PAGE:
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Until about 1970 every English child learned a repertory of 'national songs' at school. It included traditional songs from Scotland, Wales and Ireland, but the bulk of them consisted of English popular songs from the 'long eighteenth century'—roughly from the Glorious Revolution of 1688 to the accession of Queen Victoria in 1837. The repertory has often been thought of as 'folk music', but in fact it is quite different in character from the genuine folk songs collected in the late nineteenth and early twentieth centuries by Cecil Sharp, Percy Grainger and their associates. Despite the fact that they tend to deal with rural life, most of them are by professional 'art' composers working in London, and were written for the theatres or the pleasure gardens. Like many popular songs written more recently, they offer a nostalgic, urban evocation of the countryside, though they are none the worse for that. For this recording Peter Holman has mostly chosen pieces that can be traced back to an original setting by a named composer, though two of the beautiful settings of Scottish songs that J C Bach made in London in the 1770s have been included.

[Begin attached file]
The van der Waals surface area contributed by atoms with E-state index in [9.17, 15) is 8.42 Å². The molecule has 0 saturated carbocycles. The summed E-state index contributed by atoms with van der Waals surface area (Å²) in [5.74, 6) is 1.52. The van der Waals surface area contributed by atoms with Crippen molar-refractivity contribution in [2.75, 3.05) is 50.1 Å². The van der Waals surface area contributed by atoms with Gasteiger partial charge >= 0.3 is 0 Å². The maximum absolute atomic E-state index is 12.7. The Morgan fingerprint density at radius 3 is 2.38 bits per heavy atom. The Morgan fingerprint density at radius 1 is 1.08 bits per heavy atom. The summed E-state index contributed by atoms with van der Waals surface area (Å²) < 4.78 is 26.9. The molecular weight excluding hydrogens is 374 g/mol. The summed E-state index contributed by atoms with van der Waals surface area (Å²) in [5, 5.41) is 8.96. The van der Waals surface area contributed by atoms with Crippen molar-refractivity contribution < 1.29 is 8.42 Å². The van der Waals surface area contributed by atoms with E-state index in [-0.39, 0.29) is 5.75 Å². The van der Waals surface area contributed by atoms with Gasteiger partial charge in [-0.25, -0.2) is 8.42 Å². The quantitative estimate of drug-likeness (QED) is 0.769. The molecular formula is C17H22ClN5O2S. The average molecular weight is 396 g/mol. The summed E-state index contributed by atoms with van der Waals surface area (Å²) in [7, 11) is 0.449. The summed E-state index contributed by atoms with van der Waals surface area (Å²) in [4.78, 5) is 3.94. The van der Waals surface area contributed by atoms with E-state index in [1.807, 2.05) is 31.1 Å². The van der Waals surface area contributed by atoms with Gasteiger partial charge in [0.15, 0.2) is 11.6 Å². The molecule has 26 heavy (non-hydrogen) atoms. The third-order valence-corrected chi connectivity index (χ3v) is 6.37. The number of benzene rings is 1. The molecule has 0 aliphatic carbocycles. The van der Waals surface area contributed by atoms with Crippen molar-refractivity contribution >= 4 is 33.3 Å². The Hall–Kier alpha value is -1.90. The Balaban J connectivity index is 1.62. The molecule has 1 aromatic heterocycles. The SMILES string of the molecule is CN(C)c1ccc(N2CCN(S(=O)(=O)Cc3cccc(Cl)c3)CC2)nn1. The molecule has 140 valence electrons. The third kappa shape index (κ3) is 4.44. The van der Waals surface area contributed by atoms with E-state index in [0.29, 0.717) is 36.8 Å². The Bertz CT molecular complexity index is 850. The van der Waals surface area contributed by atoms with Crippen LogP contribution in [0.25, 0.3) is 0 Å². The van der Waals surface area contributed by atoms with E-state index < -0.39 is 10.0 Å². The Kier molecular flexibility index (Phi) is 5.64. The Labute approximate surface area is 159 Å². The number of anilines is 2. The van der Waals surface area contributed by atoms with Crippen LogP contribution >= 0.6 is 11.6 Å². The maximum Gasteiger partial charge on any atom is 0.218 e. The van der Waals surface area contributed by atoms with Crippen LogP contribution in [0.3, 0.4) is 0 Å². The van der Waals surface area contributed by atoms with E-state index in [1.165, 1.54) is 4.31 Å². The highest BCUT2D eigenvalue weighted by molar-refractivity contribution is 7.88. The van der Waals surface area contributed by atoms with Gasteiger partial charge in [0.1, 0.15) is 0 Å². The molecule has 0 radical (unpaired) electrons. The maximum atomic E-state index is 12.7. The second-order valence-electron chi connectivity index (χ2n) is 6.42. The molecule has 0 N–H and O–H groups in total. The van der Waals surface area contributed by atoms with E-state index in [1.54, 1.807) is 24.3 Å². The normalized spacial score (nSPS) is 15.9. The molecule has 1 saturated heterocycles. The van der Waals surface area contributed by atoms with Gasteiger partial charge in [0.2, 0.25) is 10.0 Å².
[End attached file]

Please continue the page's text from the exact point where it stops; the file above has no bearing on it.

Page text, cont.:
The most obvious way in which the developing sense of British national identity was celebrated in the repertory was through overtly patriotic songs such as Fairest Isle and Rule, Britannia, both of which can be heard here.
With many well-known songs, and sleeve notes which trace their source, this disc is sure to illuminate all!